Sleet and snow can't stop the Postal Service – but Saturdays can
The US Postal Service will cut off Saturday letter delivery in August, but plans to continue delivering packages. USPS says the move will save $2 billion annually and help close a yawning budget gap.
In one of its boldest cost-cutting measures yet, the United States Postal Service (USPS) announced Wednesday that it will eliminate Saturday mail delivery later this year, a move that should save the agency $2 billion in costs annually.
Saturday mail delivery is scheduled to stop the second week in August. However, the Postal Service said it will continue to deliver packages on Saturdays, citing recent growth in its package and shipping business. Package delivery has increased by 14 percent since 2010, according to the USPS, while annual mail volume slid 11.5 percent during that same period, as e-mail, online bill payment, and other Internet services rose in popularity.
“The Postal Service is advancing an important new approach to delivery that reflects the strong growth of our package business and responds to the financial realities resulting from America’s changing mailing habits,” said Patrick Donahoe, postmaster general and USPS chief executive officer, in a press conference Wednesday.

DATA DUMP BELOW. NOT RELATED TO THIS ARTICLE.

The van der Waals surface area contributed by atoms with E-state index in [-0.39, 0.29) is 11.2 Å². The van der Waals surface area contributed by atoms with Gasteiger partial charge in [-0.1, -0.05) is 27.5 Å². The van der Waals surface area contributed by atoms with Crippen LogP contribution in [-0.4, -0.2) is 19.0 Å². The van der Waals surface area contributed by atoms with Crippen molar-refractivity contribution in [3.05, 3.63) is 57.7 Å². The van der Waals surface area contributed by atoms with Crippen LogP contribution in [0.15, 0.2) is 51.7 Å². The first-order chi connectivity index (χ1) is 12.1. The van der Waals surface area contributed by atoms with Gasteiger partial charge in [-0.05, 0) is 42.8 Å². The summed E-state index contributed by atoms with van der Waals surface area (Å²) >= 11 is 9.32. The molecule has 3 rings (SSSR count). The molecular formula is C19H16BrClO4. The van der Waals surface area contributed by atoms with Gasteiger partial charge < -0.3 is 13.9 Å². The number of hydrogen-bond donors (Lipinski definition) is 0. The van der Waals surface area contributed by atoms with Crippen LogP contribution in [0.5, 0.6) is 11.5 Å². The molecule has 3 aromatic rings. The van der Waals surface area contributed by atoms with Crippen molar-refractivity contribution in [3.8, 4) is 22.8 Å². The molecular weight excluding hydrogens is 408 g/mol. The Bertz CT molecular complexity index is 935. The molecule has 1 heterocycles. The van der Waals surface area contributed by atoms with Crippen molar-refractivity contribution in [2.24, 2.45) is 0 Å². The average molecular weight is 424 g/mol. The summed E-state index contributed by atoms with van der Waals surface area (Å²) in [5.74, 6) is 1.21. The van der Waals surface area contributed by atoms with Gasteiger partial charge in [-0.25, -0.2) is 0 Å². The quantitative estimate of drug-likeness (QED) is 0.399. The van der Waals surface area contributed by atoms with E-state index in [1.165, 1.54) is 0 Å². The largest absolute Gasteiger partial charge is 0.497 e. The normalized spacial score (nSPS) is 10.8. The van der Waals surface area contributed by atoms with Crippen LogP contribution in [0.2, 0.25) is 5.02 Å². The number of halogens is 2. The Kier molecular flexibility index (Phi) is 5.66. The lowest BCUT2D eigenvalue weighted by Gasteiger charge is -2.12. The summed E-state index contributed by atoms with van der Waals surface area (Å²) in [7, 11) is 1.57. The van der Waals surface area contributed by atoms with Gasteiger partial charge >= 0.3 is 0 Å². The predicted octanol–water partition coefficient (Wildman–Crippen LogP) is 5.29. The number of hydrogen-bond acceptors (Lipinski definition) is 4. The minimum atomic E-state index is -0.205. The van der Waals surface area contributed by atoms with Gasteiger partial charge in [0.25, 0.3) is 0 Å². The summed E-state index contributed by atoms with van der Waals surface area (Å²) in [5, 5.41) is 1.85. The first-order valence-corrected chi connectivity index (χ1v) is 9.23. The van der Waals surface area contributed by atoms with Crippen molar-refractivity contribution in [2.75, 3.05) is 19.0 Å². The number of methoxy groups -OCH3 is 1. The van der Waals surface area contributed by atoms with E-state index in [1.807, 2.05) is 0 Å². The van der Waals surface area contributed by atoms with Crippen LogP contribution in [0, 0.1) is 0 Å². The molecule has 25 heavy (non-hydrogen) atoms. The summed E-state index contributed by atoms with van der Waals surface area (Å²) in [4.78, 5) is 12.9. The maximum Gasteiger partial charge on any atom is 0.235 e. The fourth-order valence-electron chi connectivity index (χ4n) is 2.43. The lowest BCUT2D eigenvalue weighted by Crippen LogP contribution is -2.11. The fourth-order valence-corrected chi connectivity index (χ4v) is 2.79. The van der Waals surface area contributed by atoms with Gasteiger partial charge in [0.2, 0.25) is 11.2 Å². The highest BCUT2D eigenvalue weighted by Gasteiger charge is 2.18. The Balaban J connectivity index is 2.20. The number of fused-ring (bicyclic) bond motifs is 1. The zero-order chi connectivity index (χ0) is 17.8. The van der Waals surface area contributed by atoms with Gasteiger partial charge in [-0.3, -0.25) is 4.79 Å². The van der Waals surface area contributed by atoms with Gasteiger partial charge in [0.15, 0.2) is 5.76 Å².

Under the new schedule, Saturday mail pickup and delivery at street addresses will cease Aug. 10. But mail delivery to PO boxes will continue six days a week, and post offices currently open on Saturdays will not change their hours.
The schedule change, which the Postal Service is pursuing without congressional approval, marks a dramatic new step in the agency’s bid to close a yawning budget gap. The Postal Service reported an annual loss of $15.9 billion in fiscal 2012 – three times the loss recorded in 2011 – and defaulted on billions of dollars in retiree health benefits payments.
This year the agency needs to close a $20 billion budget gap. It hopes that $2 billion of that will come from ending Saturday letter delivery. Most of the projected savings would occur through a reduction in the size of the workforce by 45 million work hours, or 22,000 jobs. The agency said it planned to eliminate jobs through attrition and reducing part-time hours, not layoffs.